Miss Indian World plans active yearlong reign

By Jason Morgan Edwards
Special to the Times

ALBUQUERQUE

The 2018 Gathering of Nations has ended, but for Taylor Susan, the newly crowned Miss Indian World, the tour has just begun. She won the pageant in a closely scored competition with the 29 other hopefuls.

The win was unique in that Susan didn’t win any of the judging sub-categories but scored highly enough in each to become the overall winner. She’s still in a state of shock and disbelief, saying, “It was very shocking. I think it’s very surreal. I can’t believe this opportunity has come along. Not just for me, I think for my family and both of my tribes. “It’s just like, ‘Wow! This is such a wonderful opportunity,’” she said.

“I’m glad I was announced as Miss Indian World, but I also feel like it’s time to go to work. Let’s just go ahead and get going to as many communities as possible. That’s kind of the mindset that I have.” She continues, laughingly, “I still can’t believe it. I really haven’t taken a breath to let it sink in. Like, ‘Oh my gosh, this is real!’ It has not sunk in, at all.”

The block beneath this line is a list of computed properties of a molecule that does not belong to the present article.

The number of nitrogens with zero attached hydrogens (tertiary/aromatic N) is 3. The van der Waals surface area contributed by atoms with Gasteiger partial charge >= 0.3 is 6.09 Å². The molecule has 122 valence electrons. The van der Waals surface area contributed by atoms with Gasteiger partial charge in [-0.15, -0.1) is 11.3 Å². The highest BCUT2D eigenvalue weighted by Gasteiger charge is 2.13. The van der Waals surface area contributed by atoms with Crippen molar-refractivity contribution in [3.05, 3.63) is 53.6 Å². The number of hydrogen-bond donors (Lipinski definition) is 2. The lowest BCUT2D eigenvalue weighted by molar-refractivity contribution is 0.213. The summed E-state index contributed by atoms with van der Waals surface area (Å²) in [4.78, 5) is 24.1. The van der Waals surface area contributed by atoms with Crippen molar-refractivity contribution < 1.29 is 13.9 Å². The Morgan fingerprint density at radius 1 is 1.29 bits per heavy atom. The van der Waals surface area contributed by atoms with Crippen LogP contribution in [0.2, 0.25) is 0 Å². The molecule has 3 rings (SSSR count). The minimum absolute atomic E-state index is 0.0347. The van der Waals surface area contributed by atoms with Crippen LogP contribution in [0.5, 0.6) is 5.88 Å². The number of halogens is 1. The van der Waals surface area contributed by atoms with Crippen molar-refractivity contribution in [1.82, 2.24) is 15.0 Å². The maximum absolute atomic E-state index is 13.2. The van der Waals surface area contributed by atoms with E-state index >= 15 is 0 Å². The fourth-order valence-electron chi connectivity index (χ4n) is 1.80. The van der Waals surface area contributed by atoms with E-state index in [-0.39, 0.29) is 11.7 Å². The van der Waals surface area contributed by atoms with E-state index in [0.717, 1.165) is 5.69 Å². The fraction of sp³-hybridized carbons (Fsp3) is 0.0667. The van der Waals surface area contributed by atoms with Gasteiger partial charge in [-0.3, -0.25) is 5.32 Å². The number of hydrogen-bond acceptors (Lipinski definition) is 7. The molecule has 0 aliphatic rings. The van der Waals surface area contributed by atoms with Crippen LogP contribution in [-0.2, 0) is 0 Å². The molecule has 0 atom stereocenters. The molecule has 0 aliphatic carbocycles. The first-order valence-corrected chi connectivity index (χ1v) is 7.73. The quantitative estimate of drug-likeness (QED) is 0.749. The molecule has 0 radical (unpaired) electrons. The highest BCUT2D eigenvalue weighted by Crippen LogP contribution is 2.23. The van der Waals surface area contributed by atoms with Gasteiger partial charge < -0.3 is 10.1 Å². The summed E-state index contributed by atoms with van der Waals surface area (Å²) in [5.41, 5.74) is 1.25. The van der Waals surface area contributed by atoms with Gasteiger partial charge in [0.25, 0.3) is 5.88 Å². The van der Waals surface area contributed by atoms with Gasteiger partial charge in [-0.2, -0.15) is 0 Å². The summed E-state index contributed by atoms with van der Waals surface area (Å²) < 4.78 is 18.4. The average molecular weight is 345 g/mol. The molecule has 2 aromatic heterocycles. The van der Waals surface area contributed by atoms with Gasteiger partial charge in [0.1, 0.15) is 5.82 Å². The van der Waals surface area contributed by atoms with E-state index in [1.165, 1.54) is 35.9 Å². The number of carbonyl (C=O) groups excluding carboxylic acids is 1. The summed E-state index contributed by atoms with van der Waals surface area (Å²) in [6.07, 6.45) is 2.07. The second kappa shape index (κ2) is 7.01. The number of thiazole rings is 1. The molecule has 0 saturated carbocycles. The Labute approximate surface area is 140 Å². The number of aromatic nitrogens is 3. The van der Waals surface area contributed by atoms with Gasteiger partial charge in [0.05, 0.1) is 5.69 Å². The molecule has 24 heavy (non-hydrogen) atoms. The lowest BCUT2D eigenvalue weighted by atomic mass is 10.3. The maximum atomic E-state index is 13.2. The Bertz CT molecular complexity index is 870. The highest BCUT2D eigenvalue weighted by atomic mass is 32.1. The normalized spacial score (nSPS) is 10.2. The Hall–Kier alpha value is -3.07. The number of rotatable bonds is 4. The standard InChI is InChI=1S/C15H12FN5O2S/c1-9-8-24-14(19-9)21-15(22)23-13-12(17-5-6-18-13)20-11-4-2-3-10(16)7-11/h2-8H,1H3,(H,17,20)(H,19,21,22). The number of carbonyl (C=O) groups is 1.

Susan, White Mountain Apache/Walker River Paiute, is a veteran of the pageant world. She just turned 25 during GON week. She has previously held the Miss Native American University of Arizona (2014) and Miss Indian Arizona (2015) titles. Her older sister, Ashley, is a former Miss Native American USA. And her mother, Anne, held the Miss University of Nevada-Reno, Miss Indian Nevada and Miss Indian America titles.

It’s been a whirlwind first two weeks of media appearances. She threw the ceremonial first pitch at the Albuquerque Isotopes game on the day after she was chosen to wear the 2018 crown. But she does have a well-defined platform that she is eager to start.


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Categories: People